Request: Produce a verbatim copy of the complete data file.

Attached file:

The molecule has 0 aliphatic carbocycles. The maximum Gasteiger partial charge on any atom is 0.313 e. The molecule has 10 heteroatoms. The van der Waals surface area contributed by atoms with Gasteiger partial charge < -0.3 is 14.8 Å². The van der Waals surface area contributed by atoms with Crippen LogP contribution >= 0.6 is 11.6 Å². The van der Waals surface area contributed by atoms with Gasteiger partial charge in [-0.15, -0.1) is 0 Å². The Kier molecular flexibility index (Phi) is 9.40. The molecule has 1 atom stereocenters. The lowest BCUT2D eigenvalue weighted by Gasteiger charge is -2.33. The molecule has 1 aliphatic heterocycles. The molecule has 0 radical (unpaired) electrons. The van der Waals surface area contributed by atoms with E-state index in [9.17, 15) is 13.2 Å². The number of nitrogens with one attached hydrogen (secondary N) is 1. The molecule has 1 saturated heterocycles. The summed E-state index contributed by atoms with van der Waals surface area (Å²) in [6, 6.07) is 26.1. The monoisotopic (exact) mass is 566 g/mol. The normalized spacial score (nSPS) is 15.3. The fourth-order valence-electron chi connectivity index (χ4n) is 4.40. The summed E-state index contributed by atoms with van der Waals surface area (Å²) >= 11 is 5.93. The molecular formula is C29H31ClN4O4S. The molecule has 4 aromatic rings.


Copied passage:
The molecule has 0 aliphatic carbocycles. The maximum Gasteiger partial charge on any atom is 0.313 e. The molecule has 10 heteroatoms. The van der Waals surface area contributed by atoms with Gasteiger partial charge < -0.3 is 14.8 Å². The van der Waals surface area contributed by atoms with Crippen LogP contribution >= 0.6 is 11.6 Å². The van der Waals surface area contributed by atoms with Gasteiger partial charge in [-0.15, -0.1) is 0 Å². The Kier molecular flexibility index (Phi) is 9.40. The molecule has 1 atom stereocenters. The lowest BCUT2D eigenvalue weighted by Gasteiger charge is -2.33. The molecule has 1 aliphatic heterocycles. The molecule has 0 radical (unpaired) electrons. The van der Waals surface area contributed by atoms with E-state index in [9.17, 15) is 13.2 Å². The number of nitrogens with one attached hydrogen (secondary N) is 1. The molecule has 1 saturated heterocycles. The summed E-state index contributed by atoms with van der Waals surface area (Å²) in [6, 6.07) is 26.1. The monoisotopic (exact) mass is 566 g/mol. The normalized spacial score (nSPS) is 15.3. The fourth-order valence-electron chi connectivity index (χ4n) is 4.40. The summed E-state index contributed by atoms with van der Waals surface area (Å²) >= 11 is 5.93. The molecular formula is C29H31ClN4O4S. The molecule has 4 aromatic rings.